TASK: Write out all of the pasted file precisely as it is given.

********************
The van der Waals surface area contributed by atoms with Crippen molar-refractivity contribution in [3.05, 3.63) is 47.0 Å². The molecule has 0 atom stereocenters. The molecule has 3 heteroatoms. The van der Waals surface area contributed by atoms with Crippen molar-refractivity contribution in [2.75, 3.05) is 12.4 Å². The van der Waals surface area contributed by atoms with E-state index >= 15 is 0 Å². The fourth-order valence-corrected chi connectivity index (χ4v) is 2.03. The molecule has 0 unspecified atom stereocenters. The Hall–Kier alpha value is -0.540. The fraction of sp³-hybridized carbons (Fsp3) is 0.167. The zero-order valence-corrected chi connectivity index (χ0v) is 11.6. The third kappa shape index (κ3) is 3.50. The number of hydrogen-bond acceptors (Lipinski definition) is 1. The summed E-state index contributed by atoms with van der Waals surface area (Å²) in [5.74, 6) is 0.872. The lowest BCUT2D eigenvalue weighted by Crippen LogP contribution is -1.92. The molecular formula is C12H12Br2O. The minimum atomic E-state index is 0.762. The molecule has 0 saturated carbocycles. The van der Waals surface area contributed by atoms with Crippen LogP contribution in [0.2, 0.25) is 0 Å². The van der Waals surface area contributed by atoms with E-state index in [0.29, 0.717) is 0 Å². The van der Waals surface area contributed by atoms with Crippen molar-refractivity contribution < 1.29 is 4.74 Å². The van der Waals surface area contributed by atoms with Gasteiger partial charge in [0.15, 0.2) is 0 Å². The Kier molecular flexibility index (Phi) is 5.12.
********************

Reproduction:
The van der Waals surface area contributed by atoms with Crippen molar-refractivity contribution in [3.05, 3.63) is 47.0 Å². The molecule has 0 atom stereocenters. The molecule has 3 heteroatoms. The van der Waals surface area contributed by atoms with Crippen molar-refractivity contribution in [2.75, 3.05) is 12.4 Å². The van der Waals surface area contributed by atoms with E-state index >= 15 is 0 Å². The fourth-order valence-corrected chi connectivity index (χ4v) is 2.03. The molecule has 0 unspecified atom stereocenters. The Hall–Kier alpha value is -0.540. The fraction of sp³-hybridized carbons (Fsp3) is 0.167. The zero-order valence-corrected chi connectivity index (χ0v) is 11.6. The third kappa shape index (κ3) is 3.50. The number of hydrogen-bond acceptors (Lipinski definition) is 1. The summed E-state index contributed by atoms with van der Waals surface area (Å²) in [5.74, 6) is 0.872. The lowest BCUT2D eigenvalue weighted by Crippen LogP contribution is -1.92. The molecular formula is C12H12Br2O. The minimum atomic E-state index is 0.762. The molecule has 0 saturated carbocycles. The van der Waals surface area contributed by atoms with Crippen LogP contribution in [0.2, 0.25) is 0 Å². The van der Waals surface area contributed by atoms with E-state index in [0.29, 0.717) is 0 Å². The van der Waals surface area contributed by atoms with Crippen molar-refractivity contribution < 1.29 is 4.74 Å². The van der Waals surface area contributed by atoms with Gasteiger partial charge in [0.15, 0.2) is 0 Å². The Kier molecular flexibility index (Phi) is 5.12.